Many of the provincial governments, following the privatization path in the sector, have established their own politically and financially independent regulatory bodies at the provincial level. Local distribution in the provinces (except the City of Buenos Aires and certain areas of the Province of Buenos Aires that were served by SEGBA and today are served by Edenor and Edesur) is regulated by each province. Previously, the utilities themselves had played a major role in making sector policies and setting tariffs for the provinces.

At the end of 2001 and beginning of 2002, Argentina experienced an unprecedented crisis that virtually paralyzed the country’s economy through most of 2002 and led to radical changes in Government policies. The crisis and the Government’s policies during this period severely affected the electricity sector. Pursuant to the Emergency Law, the Argentine Government, among other measures:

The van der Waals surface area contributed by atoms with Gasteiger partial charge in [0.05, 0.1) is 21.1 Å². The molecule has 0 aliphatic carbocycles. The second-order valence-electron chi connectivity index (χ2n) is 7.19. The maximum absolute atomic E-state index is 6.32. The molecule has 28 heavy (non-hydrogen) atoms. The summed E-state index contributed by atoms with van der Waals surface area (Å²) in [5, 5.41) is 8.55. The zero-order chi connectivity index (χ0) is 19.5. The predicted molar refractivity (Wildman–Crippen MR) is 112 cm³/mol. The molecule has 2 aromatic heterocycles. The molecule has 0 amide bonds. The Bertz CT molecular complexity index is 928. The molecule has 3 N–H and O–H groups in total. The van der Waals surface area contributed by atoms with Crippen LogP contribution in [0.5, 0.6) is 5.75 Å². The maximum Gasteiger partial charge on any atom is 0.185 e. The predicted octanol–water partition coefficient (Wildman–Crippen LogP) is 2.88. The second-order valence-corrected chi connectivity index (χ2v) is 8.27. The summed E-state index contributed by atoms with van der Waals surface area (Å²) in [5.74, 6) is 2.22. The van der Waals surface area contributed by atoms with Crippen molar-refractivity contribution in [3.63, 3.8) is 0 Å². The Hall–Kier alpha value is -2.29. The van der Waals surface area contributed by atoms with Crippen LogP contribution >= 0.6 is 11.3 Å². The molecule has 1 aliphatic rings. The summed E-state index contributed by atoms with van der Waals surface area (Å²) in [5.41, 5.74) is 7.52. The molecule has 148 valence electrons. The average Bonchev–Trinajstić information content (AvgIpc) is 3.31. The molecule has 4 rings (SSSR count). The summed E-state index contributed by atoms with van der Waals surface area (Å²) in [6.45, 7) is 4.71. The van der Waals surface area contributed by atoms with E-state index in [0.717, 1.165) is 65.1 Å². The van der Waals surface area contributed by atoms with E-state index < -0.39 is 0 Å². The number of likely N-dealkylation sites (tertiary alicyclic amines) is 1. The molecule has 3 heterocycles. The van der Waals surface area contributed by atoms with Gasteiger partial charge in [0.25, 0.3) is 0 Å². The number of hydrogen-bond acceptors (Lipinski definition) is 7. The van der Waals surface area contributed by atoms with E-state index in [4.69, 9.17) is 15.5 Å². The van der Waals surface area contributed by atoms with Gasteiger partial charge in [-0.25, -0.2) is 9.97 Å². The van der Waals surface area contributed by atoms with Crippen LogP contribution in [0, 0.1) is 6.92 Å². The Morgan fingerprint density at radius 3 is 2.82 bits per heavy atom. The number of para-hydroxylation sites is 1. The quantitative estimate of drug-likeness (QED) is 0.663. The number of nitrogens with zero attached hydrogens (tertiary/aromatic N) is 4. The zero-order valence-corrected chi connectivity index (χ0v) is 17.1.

These measures created a huge structural deficit in the operation of the WEM and, combined with the devaluation of the Peso and high rates of inflation, had a severe effect on the electricity sector in Argentina, as electricity companies experienced a decline in revenues in real terms and a deterioration of their operating performance. Most electricity companies had also incurred large amounts of foreign currency indebtedness under the Convertibility regime. Following the elimination of the Convertibility regime and the resulting devaluation of the Peso, the debt service burden of these companies increased sharply, leading many of these companies to suspend payments on their foreign currency debt in 2002. This situation caused many Argentine electricity generators, transmission companies and distributors to defer further investments in their networks. As a result, Argentine electricity market participants, particularly generators, are currently operating at near full capacity, which could lead to insufficient supply to meet a growing national energy demand. In addition, the economic crisis and the resulting emergency measures had a material adverse effect on other energy sectors, including oil and gas companies, which has led to a significant reduction in natural gas supplies to generation companies that use this commodity in their generation activities.